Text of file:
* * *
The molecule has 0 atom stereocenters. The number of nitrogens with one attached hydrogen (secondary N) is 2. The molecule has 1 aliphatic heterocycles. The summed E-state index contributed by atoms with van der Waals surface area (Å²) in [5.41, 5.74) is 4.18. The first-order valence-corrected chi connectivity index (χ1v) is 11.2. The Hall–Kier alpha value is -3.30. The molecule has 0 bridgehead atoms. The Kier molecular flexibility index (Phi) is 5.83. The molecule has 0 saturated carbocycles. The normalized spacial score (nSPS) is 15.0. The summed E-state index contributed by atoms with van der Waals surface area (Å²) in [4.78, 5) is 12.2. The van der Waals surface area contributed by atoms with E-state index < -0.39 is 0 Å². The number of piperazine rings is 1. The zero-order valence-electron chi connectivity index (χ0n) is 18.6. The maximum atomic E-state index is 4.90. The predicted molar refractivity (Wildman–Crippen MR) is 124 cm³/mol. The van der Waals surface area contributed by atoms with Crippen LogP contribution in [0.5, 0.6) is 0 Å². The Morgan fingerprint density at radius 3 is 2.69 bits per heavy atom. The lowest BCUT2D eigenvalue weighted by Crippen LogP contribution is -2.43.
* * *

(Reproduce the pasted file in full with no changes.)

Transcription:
The molecule has 0 atom stereocenters. The number of nitrogens with one attached hydrogen (secondary N) is 2. The molecule has 1 aliphatic heterocycles. The summed E-state index contributed by atoms with van der Waals surface area (Å²) in [5.41, 5.74) is 4.18. The first-order valence-corrected chi connectivity index (χ1v) is 11.2. The Hall–Kier alpha value is -3.30. The molecule has 0 bridgehead atoms. The Kier molecular flexibility index (Phi) is 5.83. The molecule has 0 saturated carbocycles. The normalized spacial score (nSPS) is 15.0. The summed E-state index contributed by atoms with van der Waals surface area (Å²) in [4.78, 5) is 12.2. The van der Waals surface area contributed by atoms with E-state index < -0.39 is 0 Å². The number of piperazine rings is 1. The zero-order valence-electron chi connectivity index (χ0n) is 18.6. The maximum atomic E-state index is 4.90. The predicted molar refractivity (Wildman–Crippen MR) is 124 cm³/mol. The van der Waals surface area contributed by atoms with Crippen LogP contribution in [0.5, 0.6) is 0 Å². The Morgan fingerprint density at radius 3 is 2.69 bits per heavy atom. The lowest BCUT2D eigenvalue weighted by Crippen LogP contribution is -2.43.